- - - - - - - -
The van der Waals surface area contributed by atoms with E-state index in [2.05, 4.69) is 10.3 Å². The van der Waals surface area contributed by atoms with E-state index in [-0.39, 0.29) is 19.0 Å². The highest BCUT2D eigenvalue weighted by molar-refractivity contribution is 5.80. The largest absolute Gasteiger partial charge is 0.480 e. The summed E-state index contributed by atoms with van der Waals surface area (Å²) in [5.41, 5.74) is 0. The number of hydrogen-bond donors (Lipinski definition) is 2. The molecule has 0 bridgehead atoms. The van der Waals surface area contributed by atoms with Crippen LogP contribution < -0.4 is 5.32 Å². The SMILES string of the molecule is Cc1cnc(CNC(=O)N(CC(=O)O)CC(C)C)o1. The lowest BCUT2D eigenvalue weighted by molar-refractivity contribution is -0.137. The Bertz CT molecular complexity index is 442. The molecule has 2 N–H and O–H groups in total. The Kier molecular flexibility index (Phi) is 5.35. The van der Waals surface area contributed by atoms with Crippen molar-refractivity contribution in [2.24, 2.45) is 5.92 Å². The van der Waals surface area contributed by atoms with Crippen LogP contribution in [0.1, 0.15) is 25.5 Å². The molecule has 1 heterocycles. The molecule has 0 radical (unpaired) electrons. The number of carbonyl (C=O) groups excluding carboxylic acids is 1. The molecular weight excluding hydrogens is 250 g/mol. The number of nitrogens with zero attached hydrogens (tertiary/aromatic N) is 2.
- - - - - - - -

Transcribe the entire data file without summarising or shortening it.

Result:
The van der Waals surface area contributed by atoms with E-state index in [2.05, 4.69) is 10.3 Å². The van der Waals surface area contributed by atoms with E-state index in [-0.39, 0.29) is 19.0 Å². The highest BCUT2D eigenvalue weighted by molar-refractivity contribution is 5.80. The largest absolute Gasteiger partial charge is 0.480 e. The summed E-state index contributed by atoms with van der Waals surface area (Å²) in [5.41, 5.74) is 0. The number of hydrogen-bond donors (Lipinski definition) is 2. The molecule has 0 bridgehead atoms. The van der Waals surface area contributed by atoms with Crippen LogP contribution < -0.4 is 5.32 Å². The SMILES string of the molecule is Cc1cnc(CNC(=O)N(CC(=O)O)CC(C)C)o1. The lowest BCUT2D eigenvalue weighted by molar-refractivity contribution is -0.137. The Bertz CT molecular complexity index is 442. The molecule has 2 N–H and O–H groups in total. The Kier molecular flexibility index (Phi) is 5.35. The van der Waals surface area contributed by atoms with Crippen molar-refractivity contribution in [2.24, 2.45) is 5.92 Å². The van der Waals surface area contributed by atoms with Crippen LogP contribution in [0.1, 0.15) is 25.5 Å². The molecule has 1 heterocycles. The molecule has 0 radical (unpaired) electrons. The number of carbonyl (C=O) groups excluding carboxylic acids is 1. The molecular weight excluding hydrogens is 250 g/mol. The number of nitrogens with zero attached hydrogens (tertiary/aromatic N) is 2.